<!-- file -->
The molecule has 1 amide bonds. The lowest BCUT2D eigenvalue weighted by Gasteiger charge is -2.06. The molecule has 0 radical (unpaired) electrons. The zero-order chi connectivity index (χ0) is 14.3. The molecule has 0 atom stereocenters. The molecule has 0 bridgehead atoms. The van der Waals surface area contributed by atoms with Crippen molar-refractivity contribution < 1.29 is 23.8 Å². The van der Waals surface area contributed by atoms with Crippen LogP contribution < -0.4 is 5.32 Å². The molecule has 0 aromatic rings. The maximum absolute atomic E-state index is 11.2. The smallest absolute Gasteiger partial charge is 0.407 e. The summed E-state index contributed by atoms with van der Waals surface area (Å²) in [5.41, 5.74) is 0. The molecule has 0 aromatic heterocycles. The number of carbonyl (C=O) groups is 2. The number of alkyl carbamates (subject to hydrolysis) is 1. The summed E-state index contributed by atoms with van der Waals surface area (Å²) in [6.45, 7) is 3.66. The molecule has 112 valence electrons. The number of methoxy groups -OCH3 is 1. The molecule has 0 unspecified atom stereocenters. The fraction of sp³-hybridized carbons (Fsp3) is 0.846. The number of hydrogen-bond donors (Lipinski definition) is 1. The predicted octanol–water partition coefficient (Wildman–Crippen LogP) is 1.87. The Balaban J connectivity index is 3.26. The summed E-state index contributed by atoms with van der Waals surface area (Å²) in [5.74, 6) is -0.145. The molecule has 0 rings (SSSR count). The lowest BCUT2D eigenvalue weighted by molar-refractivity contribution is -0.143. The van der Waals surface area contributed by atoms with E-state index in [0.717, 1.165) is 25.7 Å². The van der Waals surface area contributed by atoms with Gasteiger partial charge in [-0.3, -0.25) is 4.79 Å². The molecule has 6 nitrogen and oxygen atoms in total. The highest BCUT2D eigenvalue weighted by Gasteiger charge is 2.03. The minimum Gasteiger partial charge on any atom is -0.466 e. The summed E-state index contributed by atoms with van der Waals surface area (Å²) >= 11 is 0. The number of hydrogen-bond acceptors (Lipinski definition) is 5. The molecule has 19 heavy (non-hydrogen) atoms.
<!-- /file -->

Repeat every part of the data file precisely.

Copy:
The molecule has 1 amide bonds. The lowest BCUT2D eigenvalue weighted by Gasteiger charge is -2.06. The molecule has 0 radical (unpaired) electrons. The zero-order chi connectivity index (χ0) is 14.3. The molecule has 0 atom stereocenters. The molecule has 0 bridgehead atoms. The van der Waals surface area contributed by atoms with Crippen molar-refractivity contribution < 1.29 is 23.8 Å². The van der Waals surface area contributed by atoms with Crippen LogP contribution < -0.4 is 5.32 Å². The molecule has 0 aromatic rings. The maximum absolute atomic E-state index is 11.2. The smallest absolute Gasteiger partial charge is 0.407 e. The summed E-state index contributed by atoms with van der Waals surface area (Å²) in [5.41, 5.74) is 0. The molecule has 0 aromatic heterocycles. The number of carbonyl (C=O) groups is 2. The number of alkyl carbamates (subject to hydrolysis) is 1. The summed E-state index contributed by atoms with van der Waals surface area (Å²) in [6.45, 7) is 3.66. The molecule has 112 valence electrons. The number of methoxy groups -OCH3 is 1. The molecule has 0 unspecified atom stereocenters. The fraction of sp³-hybridized carbons (Fsp3) is 0.846. The number of hydrogen-bond donors (Lipinski definition) is 1. The predicted octanol–water partition coefficient (Wildman–Crippen LogP) is 1.87. The Balaban J connectivity index is 3.26. The summed E-state index contributed by atoms with van der Waals surface area (Å²) in [5.74, 6) is -0.145. The molecule has 0 rings (SSSR count). The lowest BCUT2D eigenvalue weighted by molar-refractivity contribution is -0.143. The van der Waals surface area contributed by atoms with E-state index in [0.717, 1.165) is 25.7 Å². The van der Waals surface area contributed by atoms with Gasteiger partial charge in [-0.3, -0.25) is 4.79 Å². The molecule has 6 nitrogen and oxygen atoms in total. The highest BCUT2D eigenvalue weighted by Gasteiger charge is 2.03. The minimum Gasteiger partial charge on any atom is -0.466 e. The summed E-state index contributed by atoms with van der Waals surface area (Å²) >= 11 is 0. The number of hydrogen-bond acceptors (Lipinski definition) is 5. The molecule has 19 heavy (non-hydrogen) atoms.